How do you get hands-on learning during a pandemic? Alamance County students are drafting up big plans for that

What's Right with Our Schools

ALAMANCE COUNTY, N.C. — Learning by doing: that’s how Career and Technical Education students typically learn in their classes. But with the pandemic that has been hard to achieve.

One class in Alamance County is getting as close to the norm as possible,

Steve Smith teaches sports, entertainment and marketing at Eastern Alamance High School. He says since COVID hit, his classes have been very different, but his students are learning.

“They’ve now learned about target markets,” he said. “They’ve learned about how to collect data, to make business decisions. And we’re learning the focus of this is promotions. They’re putting it all together, and Mebane is a very fast-growing town and we’ve decided that we should do a bigger event for the town to kind of be a signature event.”

So he asked his students to “Map Out Mebane.” He wants them to come up with a signature event, and then do all the things necessary to make it successful.

“I want to be as specific as possible right down to, if they’re going to do a TV ad, what TV station are they going to put it all on? What time? When, where, why and why?” Smith said.

To him, the “why” is the most important.

“If you’re going to put it on this TV station, well, why did you choose that one?” he said. “Is that the target market that you’re trying to attract? Are they actually going to see it? Where are you going to put your billboard, right? Are you going to put it 20 miles away? Are you going to put it at each end of town so that people drive by and see it? I want them to think of all those little details.”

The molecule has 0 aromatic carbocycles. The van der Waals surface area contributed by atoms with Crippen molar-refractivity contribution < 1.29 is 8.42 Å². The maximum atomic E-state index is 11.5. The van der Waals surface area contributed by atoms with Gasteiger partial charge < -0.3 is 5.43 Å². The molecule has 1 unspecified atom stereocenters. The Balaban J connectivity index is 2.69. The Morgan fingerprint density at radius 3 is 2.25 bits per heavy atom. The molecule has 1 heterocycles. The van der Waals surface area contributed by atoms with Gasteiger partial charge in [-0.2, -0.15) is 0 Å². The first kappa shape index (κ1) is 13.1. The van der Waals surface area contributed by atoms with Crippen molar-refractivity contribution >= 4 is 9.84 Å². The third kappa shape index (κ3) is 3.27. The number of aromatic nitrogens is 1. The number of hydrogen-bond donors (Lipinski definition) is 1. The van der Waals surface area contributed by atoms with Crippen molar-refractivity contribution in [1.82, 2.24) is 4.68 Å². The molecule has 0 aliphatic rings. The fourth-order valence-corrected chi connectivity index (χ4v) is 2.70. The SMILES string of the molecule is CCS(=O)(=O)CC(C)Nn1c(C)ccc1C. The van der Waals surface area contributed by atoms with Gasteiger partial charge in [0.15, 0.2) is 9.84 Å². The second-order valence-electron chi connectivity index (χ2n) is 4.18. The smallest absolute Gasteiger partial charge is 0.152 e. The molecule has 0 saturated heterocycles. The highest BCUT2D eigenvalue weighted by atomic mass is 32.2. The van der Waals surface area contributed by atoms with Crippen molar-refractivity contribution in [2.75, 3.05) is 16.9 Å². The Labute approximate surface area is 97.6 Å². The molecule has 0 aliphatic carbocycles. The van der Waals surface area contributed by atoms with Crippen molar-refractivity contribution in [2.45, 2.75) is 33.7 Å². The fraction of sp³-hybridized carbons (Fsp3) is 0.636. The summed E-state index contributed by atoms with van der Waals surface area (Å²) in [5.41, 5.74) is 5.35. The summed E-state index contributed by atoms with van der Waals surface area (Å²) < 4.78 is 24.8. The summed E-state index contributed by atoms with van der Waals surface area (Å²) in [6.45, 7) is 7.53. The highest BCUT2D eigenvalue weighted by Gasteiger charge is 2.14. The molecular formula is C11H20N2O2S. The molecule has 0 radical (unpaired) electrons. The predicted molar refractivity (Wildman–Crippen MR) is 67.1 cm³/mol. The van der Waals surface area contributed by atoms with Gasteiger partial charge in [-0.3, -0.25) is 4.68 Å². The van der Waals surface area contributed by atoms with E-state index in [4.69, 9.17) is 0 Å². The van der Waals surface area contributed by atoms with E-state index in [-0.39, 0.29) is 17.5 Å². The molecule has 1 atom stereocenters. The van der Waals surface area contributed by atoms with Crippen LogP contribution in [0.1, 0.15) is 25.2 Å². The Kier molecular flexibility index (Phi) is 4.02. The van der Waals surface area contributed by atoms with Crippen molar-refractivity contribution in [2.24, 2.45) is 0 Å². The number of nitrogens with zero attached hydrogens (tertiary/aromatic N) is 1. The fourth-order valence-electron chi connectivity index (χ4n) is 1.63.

It appears the students are doing that and more. They are working in groups. Some are in class, in-person, and some are online. Their ideas are very diverse. 

“We’re coming up with a cultural festival to put in Mebane, North Carolina,” said senior Kendall Goins. “So we’re trying to look at different people within the community, to talk to them about what they want to see and who they want to see represented, what kind of things they’d like to see integrated here going forward. And we hope to expand that to many different communities within the United States, so that people are learning more about their culture and other people’s cultures and how to be represented.”

Goins is the team leader for his group’s project. COVID definitely brought new challenges especially since none of his group members are in class at the same time.

“I just have to give everyone direction and, you know, different parts they’re assigned to, and then we all come together and talk about how we can improve or how we can incorporate it to whatever we’re working on,” Goins said.

That doesn’t bother him or freshman Trace Byrd.

He said, “It’s me here and then I have other people on the Zoom call. … Actually it’s been easy. They split us and everybody’s pitching in, and it gets done right, and been pretty fun.”

Fun that makes learning easier, especially during a pandemic. 

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